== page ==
[ IT. forte
: confer French fort
. See Fort
.] 1. The strong point; that in which one excels.
The construction of a fable seems by no means the forte of our modern poetical writers. Jeffrey. 2. The stronger part of the blade of a sword; the part of half nearest the hilt; -- opposed to foible .
Forte For"te (fôr"ta or fōr"ta) adverb [ Italian forte , adjective & adverb , from Latin fortis strong.] (Mus.) Loudly; strongly; powerfully.
Forted Fort"ed adjective Furnished with, or guarded by, forts; strengthened or defended, as by forts. [ R.] Shak.
Forth Forth v.
[ Anglo-Saxon forð
, from for
akin to Dutch voort
, German fort
√78. See Fore
, and confer Afford
] 1. Forward; onward in time, place, or order; in advance from a given point; on to end; as, from that day forth ; one, two, three, and so forth .
Lucas was Paul's companion, at the leastway from the sixteenth of the Acts forth . Tyndale.
From this time forth , I never will speak word . Shak.
I repeated the Ave Maria; the inquisitor bad me say forth ; I said I was taught no more. Strype. 2. Out, as from a state of concealment, retirement, confinement, nondevelopment, or the like; out into notice or view; as, the plants in spring put forth leaves.
When winter past, and summer scarce begun, Dryden. 3. Beyond a (certain) boundary; away; abroad; out.
Invites them forth to labor in the sun.
I have no mind of feasting forth to- night. Shak. 4. Throughly; from beginning to end.
[ Obsolete] Shak. And so forth
, Back and forth
, From forth
. See under And , Back , and From .
-- Forth of
, Forth from
, out of.
[ Obsolete] Shak.
-- To bring forth
. See under Bring .
Forth Forth preposition Forth from; out of.
Some forth their cabins peep. Donne.
Forth Forth noun [ Middle English , a ford. ... 78. See Frith .] A way; a passage or ford. [ Obsolete] Todd.
Forthby Forth`by" adverb [ Obsolete] See Forby .
Forthcoming Forth"com`ing adjective Ready or about to appear; making appearance.
Forthgoing Forth"go`ing noun A going forth; an utterance. A. Chalmers.
Forthgoing Forth"go`ing adjective Going forth.
Forthink For·think" transitive verb To repent; to regret; to be sorry for; to cause regret.
[ Obsolete] "Let it forthink
That me forthinketh , quod this January. Chaucer.
Forthputing Forth"put`ing adjective Bold; forward; aggressive.
Forthright Forth"right` adverb [ Forth , adverb + right , adverb ] Straight forward; in a straight direction. [ Archaic] Sir P. Sidney.
Forthright Forth"right` adjective Direct; straightforward; as, a forthright man.
[ Archaic] Lowell.
They were Night and Day, and Day and Night, Emerson.
Piligrims wight with steps forthright .
Forthright Forth"right` noun A straight path.
Here's a maze trod, indeed, Shak.
Through forthrights and meanders!
Forthrightness Forth"right`ness noun Straightforwardness; explicitness; directness.
Dante's concise forthrightness of phrase. Hawthorne.
Forthward Forth"ward adverb [ Forth , adverb + -ward .] Forward. [ Obsolete] Bp. Fisher.
Forthwith Forth`with" adverb 1. Immediately; without delay; directly.
Immediately there fell from his eyes as it had been scales; and he received sight forthwith . Acts ix. 18. 2. (Law) As soon as the thing required may be done by reasonable exertion confined to that object. Bouvier.
Forthy For·thy" adverb [ Anglo-Saxon forðȳ ; for , preposition + ðȳ , instrumental neut. of se , seó , ðæt , pron. demonstrative and article. See The .] Therefore. [ Obsolete] Spenser.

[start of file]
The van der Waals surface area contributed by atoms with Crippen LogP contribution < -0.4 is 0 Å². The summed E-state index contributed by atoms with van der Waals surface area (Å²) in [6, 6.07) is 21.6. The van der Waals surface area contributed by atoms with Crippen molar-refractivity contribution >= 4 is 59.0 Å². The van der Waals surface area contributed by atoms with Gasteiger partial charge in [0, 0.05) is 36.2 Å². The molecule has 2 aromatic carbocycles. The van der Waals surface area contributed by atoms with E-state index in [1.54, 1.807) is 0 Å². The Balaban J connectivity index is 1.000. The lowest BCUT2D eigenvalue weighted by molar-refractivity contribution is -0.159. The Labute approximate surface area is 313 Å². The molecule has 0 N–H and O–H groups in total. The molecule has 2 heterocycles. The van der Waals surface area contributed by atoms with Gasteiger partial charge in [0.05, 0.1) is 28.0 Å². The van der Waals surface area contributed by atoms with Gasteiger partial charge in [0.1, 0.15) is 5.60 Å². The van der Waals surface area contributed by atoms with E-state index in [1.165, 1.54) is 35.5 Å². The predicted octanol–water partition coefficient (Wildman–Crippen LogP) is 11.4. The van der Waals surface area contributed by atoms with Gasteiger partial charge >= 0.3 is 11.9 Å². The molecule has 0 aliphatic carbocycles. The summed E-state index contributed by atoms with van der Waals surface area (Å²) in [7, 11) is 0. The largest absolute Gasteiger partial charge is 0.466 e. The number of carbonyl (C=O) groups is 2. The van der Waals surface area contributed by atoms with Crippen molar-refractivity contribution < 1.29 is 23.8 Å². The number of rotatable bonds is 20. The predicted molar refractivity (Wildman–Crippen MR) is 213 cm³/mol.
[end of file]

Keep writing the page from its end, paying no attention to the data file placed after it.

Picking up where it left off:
Forties For"ties noun plural See Forty .
Fortieth For"ti·eth adjective [ Anglo-Saxon feówertigo...a . See Forty .] 1. Following the thirty-ninth, or preceded by thirty-nine units, things, or parts. 2. Constituting one of forty equal parts into which anything is divided.
Fortieth For"ti·eth noun One of forty equal parts into which one whole is divided; the quotient of a unit divided by forty; one next in order after the thirty-ninth.
Fortifiable For"ti·fi`a·ble adjective [ Confer Old French fortifiable .] Capable of being fortified. Johnson.
Fortification For`ti·fi·ca"tion noun [ Latin fortificatio : confer French fortification .] 1. The act of fortifying; the art or science of fortifying places in order to defend them against an enemy. 2. That which fortifies; especially, a work or works erected to defend a place against attack; a fortified place; a fortress; a fort; a castle. Fortification agate , Scotch pebble. Syn. -- Fortress; citadel; bulwark. See Fortress .
Fortifier For"ti·fi`er noun One who, or that which, fortifies, strengthens, supports, or upholds.
Fortify For"ti·fy transitive verb
[ imperfect & past participle Fortified
; present participle & verbal noun Fortifying
.] [ French fortifier
, Latin fortificare
strong + -ficare
(in comp.) to make. See Fort
, and -fy
.] 1. To add strength to; to strengthen; to confirm; to furnish with power to resist attack.
Timidity was fortified by pride. Gibbon.
Pride came to the aid of fancy, and both combined to fortify his resolution. Sir W. Scott. 2. To strengthen and secure by forts or batteries, or by surrounding with a wall or ditch or other military works; to render defensible against an attack by hostile forces.
Fortify For"ti·fy intransitive verb To raise defensive works. Milton.
Fortilage For"ti·lage noun [ Confer Fortalice .] A little fort; a blockhouse. [ Obsolete] Spenser.
Fortin Fort"in noun [ French See Fort , noun ] A little fort; a fortlet. [ Obsolete]
Fortissimo For·tis"si·mo adverb [ Italian , superl. of forte , adverb See Forte , adverb ] (Mus.) Very loud; with the utmost strength or loudness.
Fortition For·ti"tion noun
[ See Fortuitous
.] Casual choice; fortuitous selection; hazard.
No mode of election operating in the spirit of fortition or rotation can be generally good. Burke.
Fortitude For"ti·tude noun
[ Latin fortitudo
, from fortis
strong. See Fort
.] 1. Power to resist attack; strength; firmness.
The fortitude of the place is best known to you. Shak. 2. That strength or firmness of mind which enables a person to encounter danger with coolness and courage, or to bear pain or adversity without murmuring, depression, or despondency; passive courage; resolute endurance; firmness in confronting or bearing up against danger or enduring trouble.
Extolling patience as the truest fortitude . Milton.